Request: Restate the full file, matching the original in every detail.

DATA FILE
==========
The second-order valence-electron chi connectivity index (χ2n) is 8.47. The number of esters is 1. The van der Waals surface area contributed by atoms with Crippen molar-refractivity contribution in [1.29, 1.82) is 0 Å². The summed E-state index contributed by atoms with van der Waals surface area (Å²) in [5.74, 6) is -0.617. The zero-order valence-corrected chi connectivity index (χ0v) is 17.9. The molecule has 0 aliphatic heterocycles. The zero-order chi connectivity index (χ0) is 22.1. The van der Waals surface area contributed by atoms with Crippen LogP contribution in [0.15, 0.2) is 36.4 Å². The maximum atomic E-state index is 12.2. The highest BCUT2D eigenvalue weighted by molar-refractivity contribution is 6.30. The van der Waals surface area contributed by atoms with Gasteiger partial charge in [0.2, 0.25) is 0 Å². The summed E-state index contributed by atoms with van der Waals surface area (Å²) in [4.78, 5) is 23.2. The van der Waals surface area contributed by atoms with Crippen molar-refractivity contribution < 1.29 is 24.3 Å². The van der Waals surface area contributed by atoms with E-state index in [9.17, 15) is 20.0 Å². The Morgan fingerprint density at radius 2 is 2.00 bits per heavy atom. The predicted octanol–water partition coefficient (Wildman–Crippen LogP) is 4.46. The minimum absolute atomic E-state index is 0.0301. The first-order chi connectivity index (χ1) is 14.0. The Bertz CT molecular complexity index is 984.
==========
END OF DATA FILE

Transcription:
The second-order valence-electron chi connectivity index (χ2n) is 8.47. The number of esters is 1. The van der Waals surface area contributed by atoms with Crippen molar-refractivity contribution in [1.29, 1.82) is 0 Å². The summed E-state index contributed by atoms with van der Waals surface area (Å²) in [5.74, 6) is -0.617. The zero-order valence-corrected chi connectivity index (χ0v) is 17.9. The molecule has 0 aliphatic heterocycles. The zero-order chi connectivity index (χ0) is 22.1. The van der Waals surface area contributed by atoms with Crippen LogP contribution in [0.15, 0.2) is 36.4 Å². The maximum atomic E-state index is 12.2. The highest BCUT2D eigenvalue weighted by molar-refractivity contribution is 6.30. The van der Waals surface area contributed by atoms with Gasteiger partial charge in [0.2, 0.25) is 0 Å². The summed E-state index contributed by atoms with van der Waals surface area (Å²) in [4.78, 5) is 23.2. The van der Waals surface area contributed by atoms with Crippen molar-refractivity contribution < 1.29 is 24.3 Å². The van der Waals surface area contributed by atoms with E-state index in [9.17, 15) is 20.0 Å². The Morgan fingerprint density at radius 2 is 2.00 bits per heavy atom. The predicted octanol–water partition coefficient (Wildman–Crippen LogP) is 4.46. The minimum absolute atomic E-state index is 0.0301. The first-order chi connectivity index (χ1) is 14.0. The Bertz CT molecular complexity index is 984.